Mayo Clinic — Consultation & Radioactivity!


I’m alive! The picture above is from when I was waiting for my neurologist appointment Friday and my evidence of why I couldn’t let everyone know how my day had gone. At this point, I had been up about 27 hours because Thursday night I didn’t sleep a minute. For some reason, the Ambien I require lately to sleep did not work. I spent the night in what I call an “Ambien haze” which pretty much just means you don’t really remember anything. Jake suspects an Ambien haze is to blame for the air conditioner being turned off and/or up to 80 degrees in the middle of the night at our apartment. We wake up every morning sweaty and wondering why our a/c isn’t working. I did take the time at 4AM to curl my hair and put on make-up. I figured just because I felt cruddy doesn’t mean I had to look cruddy.

Anyways… The point is Friday I was exhausted so I couldn’t post to let everyone know how my appointments went. When I don’t sleep I am not only tired/grumpy the next day, the blood pools a little faster in my legs, my brain fog gets a little bit thicker, and I get awful headaches. So you can probably imagine dealing with this on top of my usual stuff, it took everything I had just to sit up through my appointments. During a lot of the appointments, I actually just laid on the exam table the whole time.


I was so excited for Friday because this was the day I was to see the neurologist. I had been told he would be the one who could explain everything I had been going through. It is likely part of the reason I couldn’t sleep was because after nearly 5 years of this stuff, I was finally getting some answers!

I was not disappointed — Dr Fealey is one of the smartest people I have ever met and he answered so many of my questions. Here is a picture of us Jake creepily took (but I am happy he did :-)).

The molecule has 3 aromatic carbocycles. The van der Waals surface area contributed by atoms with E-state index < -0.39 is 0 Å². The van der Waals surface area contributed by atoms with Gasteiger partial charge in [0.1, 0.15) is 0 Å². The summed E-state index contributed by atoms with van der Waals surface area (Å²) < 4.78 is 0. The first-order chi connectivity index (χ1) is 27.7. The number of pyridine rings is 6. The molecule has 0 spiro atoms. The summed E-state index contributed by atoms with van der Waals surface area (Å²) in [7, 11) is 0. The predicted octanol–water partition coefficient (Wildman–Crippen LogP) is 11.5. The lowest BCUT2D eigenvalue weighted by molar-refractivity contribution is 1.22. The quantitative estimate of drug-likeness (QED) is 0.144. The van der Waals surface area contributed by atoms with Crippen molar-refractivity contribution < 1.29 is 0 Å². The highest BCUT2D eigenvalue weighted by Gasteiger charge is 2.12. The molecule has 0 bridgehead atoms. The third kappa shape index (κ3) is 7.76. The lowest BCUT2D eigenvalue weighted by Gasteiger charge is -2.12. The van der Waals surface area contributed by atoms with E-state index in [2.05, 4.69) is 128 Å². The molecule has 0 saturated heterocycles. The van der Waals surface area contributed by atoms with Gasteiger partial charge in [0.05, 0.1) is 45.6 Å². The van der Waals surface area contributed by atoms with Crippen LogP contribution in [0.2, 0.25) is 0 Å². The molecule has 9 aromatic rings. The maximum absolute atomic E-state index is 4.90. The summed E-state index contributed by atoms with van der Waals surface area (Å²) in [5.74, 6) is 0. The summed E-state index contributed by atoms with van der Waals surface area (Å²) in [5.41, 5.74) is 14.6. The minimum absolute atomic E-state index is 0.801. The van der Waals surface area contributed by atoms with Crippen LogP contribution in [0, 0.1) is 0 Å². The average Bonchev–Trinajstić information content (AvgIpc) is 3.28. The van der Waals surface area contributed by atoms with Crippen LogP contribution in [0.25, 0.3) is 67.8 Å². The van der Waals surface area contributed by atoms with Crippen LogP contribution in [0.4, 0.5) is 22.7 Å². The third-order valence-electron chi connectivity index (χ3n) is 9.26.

I am just going to give everyone the gist of what Dr Fealey said. He said a lot of things that take some digesting to understand and I’m not really well enough to go into that much detail right now. In a 1-3 weeks, I’m going to listen to the recording of my appointment and make a more detailed post for anyone else who might be curious about the specifics!

The first thing I found out is that I, as expected, failed the Tilt Table Test. My body is not down with standing for prolonged periods of time. I then found out what type of POTS I have. There are two types. In one, it is your neurotransmitters reacting incorrectly to sitting up/standing, in the other it is something going on with your nerves. My norepinephrine levels increase more when I stand up than they would in a normal person. This is because my body finds standing up to be a stressful event for some reason or another. When this is occuring in your body along with POTS, it is called Hyperadrenergic POTS. This was uncovered through the Endocrine Test. I was normal for the sweat tests, so that means it is not my nerves/nerve endings messing up. This is another kind of POTS (sorry I cannot remember the name right now). Everyone is usually one or the other.

A sad fact is about 1 out of every 5 people who have POTS will never get better. The good news is, my autonomic system is in pretty good shape for a POTSie! For this reason, it is unlikely I will be in the group of people who cannot overcome it with time and/or a treatment plan. This made me so happy to hear! I never knew why some people got better and others didn’t, but this made sense.